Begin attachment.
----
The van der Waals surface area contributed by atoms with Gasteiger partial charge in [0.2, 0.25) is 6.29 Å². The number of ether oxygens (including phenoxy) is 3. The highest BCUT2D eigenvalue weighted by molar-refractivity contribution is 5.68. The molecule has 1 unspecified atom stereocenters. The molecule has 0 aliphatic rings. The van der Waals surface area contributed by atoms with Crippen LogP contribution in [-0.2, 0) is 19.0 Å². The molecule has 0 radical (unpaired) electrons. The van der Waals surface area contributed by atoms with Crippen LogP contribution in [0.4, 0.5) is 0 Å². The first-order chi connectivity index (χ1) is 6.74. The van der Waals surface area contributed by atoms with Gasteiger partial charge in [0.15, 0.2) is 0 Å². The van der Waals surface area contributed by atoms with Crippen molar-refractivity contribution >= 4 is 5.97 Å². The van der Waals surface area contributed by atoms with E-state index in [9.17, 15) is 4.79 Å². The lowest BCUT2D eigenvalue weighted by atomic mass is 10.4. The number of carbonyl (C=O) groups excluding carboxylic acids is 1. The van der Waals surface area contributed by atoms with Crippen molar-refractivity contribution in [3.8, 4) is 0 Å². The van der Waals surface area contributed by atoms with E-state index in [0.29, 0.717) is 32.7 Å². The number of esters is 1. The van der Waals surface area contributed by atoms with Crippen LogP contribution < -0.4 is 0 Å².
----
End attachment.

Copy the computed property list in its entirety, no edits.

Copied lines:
The van der Waals surface area contributed by atoms with Gasteiger partial charge in [0.2, 0.25) is 6.29 Å². The number of ether oxygens (including phenoxy) is 3. The highest BCUT2D eigenvalue weighted by molar-refractivity contribution is 5.68. The molecule has 1 unspecified atom stereocenters. The molecule has 0 aliphatic rings. The van der Waals surface area contributed by atoms with Crippen LogP contribution in [-0.2, 0) is 19.0 Å². The molecule has 0 radical (unpaired) electrons. The van der Waals surface area contributed by atoms with Crippen LogP contribution in [0.4, 0.5) is 0 Å². The first-order chi connectivity index (χ1) is 6.74. The van der Waals surface area contributed by atoms with Gasteiger partial charge in [0.15, 0.2) is 0 Å². The van der Waals surface area contributed by atoms with Crippen molar-refractivity contribution >= 4 is 5.97 Å². The van der Waals surface area contributed by atoms with E-state index in [9.17, 15) is 4.79 Å². The lowest BCUT2D eigenvalue weighted by atomic mass is 10.4. The number of carbonyl (C=O) groups excluding carboxylic acids is 1. The van der Waals surface area contributed by atoms with Crippen molar-refractivity contribution in [3.8, 4) is 0 Å². The van der Waals surface area contributed by atoms with E-state index in [0.29, 0.717) is 32.7 Å². The number of esters is 1. The van der Waals surface area contributed by atoms with Crippen LogP contribution < -0.4 is 0 Å².